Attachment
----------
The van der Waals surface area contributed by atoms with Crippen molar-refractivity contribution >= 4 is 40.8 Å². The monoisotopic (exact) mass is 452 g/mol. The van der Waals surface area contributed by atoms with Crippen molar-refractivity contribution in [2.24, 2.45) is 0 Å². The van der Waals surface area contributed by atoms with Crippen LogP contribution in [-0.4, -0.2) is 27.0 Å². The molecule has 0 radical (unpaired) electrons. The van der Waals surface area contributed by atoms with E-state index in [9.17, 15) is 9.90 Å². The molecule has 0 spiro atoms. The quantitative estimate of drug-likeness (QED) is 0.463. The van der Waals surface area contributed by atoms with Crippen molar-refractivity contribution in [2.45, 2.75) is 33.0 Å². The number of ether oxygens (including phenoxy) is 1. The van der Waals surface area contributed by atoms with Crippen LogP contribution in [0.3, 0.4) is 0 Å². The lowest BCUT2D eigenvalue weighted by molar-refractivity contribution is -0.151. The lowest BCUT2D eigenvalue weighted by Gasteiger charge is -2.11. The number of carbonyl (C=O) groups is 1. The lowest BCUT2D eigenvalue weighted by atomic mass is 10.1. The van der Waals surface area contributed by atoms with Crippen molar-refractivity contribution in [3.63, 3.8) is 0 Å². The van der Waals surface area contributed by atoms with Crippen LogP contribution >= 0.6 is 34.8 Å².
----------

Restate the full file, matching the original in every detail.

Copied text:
The van der Waals surface area contributed by atoms with Crippen molar-refractivity contribution >= 4 is 40.8 Å². The monoisotopic (exact) mass is 452 g/mol. The van der Waals surface area contributed by atoms with Crippen molar-refractivity contribution in [2.24, 2.45) is 0 Å². The van der Waals surface area contributed by atoms with Crippen LogP contribution in [-0.4, -0.2) is 27.0 Å². The molecule has 0 radical (unpaired) electrons. The van der Waals surface area contributed by atoms with E-state index in [9.17, 15) is 9.90 Å². The molecule has 0 spiro atoms. The quantitative estimate of drug-likeness (QED) is 0.463. The van der Waals surface area contributed by atoms with Crippen molar-refractivity contribution in [2.45, 2.75) is 33.0 Å². The number of ether oxygens (including phenoxy) is 1. The van der Waals surface area contributed by atoms with Crippen LogP contribution in [0.3, 0.4) is 0 Å². The lowest BCUT2D eigenvalue weighted by molar-refractivity contribution is -0.151. The lowest BCUT2D eigenvalue weighted by Gasteiger charge is -2.11. The number of carbonyl (C=O) groups is 1. The lowest BCUT2D eigenvalue weighted by atomic mass is 10.1. The van der Waals surface area contributed by atoms with Crippen molar-refractivity contribution in [3.63, 3.8) is 0 Å². The van der Waals surface area contributed by atoms with Crippen LogP contribution >= 0.6 is 34.8 Å².